CFOs can use data insights as a corporate currency to shape and improve their business strategy.
Data-driven insights are a game-changer in the way businesses operate. CFOs are delivering insights that shape strategy and empower their people to make better decisions. Finance Director Europe finds out how data-led insight has become the most valuable corporate currency.
The digital revolution has generated many new benefits for businesses. As organisations become more connected, internally and externally, they are able to tap into wider sources of data for greater depth and nuance, and can store, analyse and aggregate data to power predictive and prescriptive analytics.
Across a range of applications, from real-time supply chain monitoring to sentiment analysis, businesses can now get a view of their customer and operational trends in order to deliver hyper-personalised offerings and slicker user experiences. In short, businesses can now make more data-led decisions with CFOs leading the way.
Any CFOs determined to reach that point will recognise the challenges: siloes between functions need to be broken down and collaboration must improve – with feedback delivered quicker and more accurately to underpin strategic decisions with real rigour.
Achieve that, and the benefits – from better customer experiences to more efficient cash management and sustainable growth – will come into view.
“The big shift during the pandemic has been a greater focus on improving forecasts and prescriptive insights – everything in finance’s transformation journey is working towards that,” says Vivek Saxena, F&A service line leader at Genpact, who points to the removal of barriers between functions as a vital element in driving improvements in forecasting and other modelling functions.
“Rather than input coming from business functions and finance trying to interpret it, now finance can get a genuine conversation going where insight is shared between functions,” he says. So, what do these new data-led insights deliver across the business more broadly?
“When they become an integral part of operations, finance will be able to provide the business with better insight on demand,” says Saxena. “We see many other functions complain about having to wait until the end of the month for that, but if you can shorten the length of that cycle then business partnering will inevitably improve.”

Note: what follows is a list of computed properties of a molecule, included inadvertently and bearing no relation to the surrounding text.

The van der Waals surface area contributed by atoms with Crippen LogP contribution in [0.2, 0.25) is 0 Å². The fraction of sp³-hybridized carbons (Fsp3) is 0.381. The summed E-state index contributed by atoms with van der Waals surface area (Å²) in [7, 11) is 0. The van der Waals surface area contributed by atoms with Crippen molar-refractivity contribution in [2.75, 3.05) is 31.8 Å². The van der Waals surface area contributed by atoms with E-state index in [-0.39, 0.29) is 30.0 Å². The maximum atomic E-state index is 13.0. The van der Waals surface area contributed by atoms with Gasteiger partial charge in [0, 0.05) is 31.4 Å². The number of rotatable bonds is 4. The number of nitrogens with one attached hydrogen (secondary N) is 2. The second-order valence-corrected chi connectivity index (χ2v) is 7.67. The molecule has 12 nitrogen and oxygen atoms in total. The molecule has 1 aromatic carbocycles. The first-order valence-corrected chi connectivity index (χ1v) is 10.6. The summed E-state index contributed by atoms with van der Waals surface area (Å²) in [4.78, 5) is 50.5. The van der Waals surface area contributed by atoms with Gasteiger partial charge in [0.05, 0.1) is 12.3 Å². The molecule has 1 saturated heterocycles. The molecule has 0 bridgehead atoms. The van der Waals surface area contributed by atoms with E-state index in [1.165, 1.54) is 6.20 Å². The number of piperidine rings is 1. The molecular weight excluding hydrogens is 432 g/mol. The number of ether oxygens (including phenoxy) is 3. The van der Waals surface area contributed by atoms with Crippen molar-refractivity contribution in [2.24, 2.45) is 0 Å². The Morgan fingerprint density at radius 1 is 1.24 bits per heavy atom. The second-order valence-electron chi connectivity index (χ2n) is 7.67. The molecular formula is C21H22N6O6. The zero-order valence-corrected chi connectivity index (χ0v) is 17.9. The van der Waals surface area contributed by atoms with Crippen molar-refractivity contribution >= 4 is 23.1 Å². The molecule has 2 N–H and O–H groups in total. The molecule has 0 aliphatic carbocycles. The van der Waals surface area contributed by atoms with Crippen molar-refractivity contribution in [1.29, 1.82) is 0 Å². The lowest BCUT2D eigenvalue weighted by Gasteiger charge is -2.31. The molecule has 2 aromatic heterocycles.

“Leading finance functions are focused on making data intelligent,” he says, pointing to better collaboration, faster, better decisions, value creation, innovation and growth within the business, as well as an improvement in the quality of forecasts and risk modelling.
“And it should also – with the right approach – begin to improve integration and communication with suppliers, vendors and partners,” says Saxena.
“Running data analytics applications empowers finance teams. These teams will change shape and focus – they will understand their business segments better and they will combine knowledge of past events with a keen eye on future trends.” Saxena’s view is simple: CFOs must understand the past and present to predict the future.
This is where machine-based forecasting is coming to the fore. But he emphasises that technology alone can only process data faster, it can’t interpret it. This is why organisations still need their finance experts with an understanding of the business and industry to clarify how the forecasts will impact the business.
Genpact CFO Ed Fitzpatrick believes that to harness the transformative power of analytics, first organisations must consolidate, organise and make sense of data and then provide dashboards with insights that people can use to make more informed decisions. And new technology, particularly artificial intelligence and machine learning, are helping CFOs make sense of data in real time.
“One of the biggest benefits is that the volume of data is spreading across the organisation – now as CFO I’m looking at data across the business, not just internal but external data,” he says. “That might be industry-specific data, customer data, competitor data and so on. And, increasingly, we will use AI to organise the data and highlight potential challenges and opportunities.
“Think of accounts receivables,” he continues. “If we can highlight your top five customers that are likely to default based on the data you have access to, such as past performance and invoice discrepancies – pulling all that data together helps highlight where the receivable collection focus should be. Being able to get through such high volumes with speed is a game changer.”
And that’s not the only example of data married to intelligent analysis. “Touchless accounts payable is certainly possible, but it takes two to tango,” Fitzpatrick points out. Vendors also need to be up to speed in terms of automation. “It’s that combination of process and industry expertise coupled with the right technology that is essential.”
Because, as Andy Halford, CFO of Standard Chartered, explains, data for its own sake is close to useless. How it is used to improve the business represents the real step forward. “Ultimately, I think that finance functions will increasingly be judged by the quality of the advice that they’re giving to the management team and in a way the traditional processing of data will be done by default,” he says.
“So CFOs need to use data to deliver a 360º view of the business: about how you make information more forward-looking and less backward-looking, and how to determine if it could add value to what the business does, rather than simply presenting interesting facts.”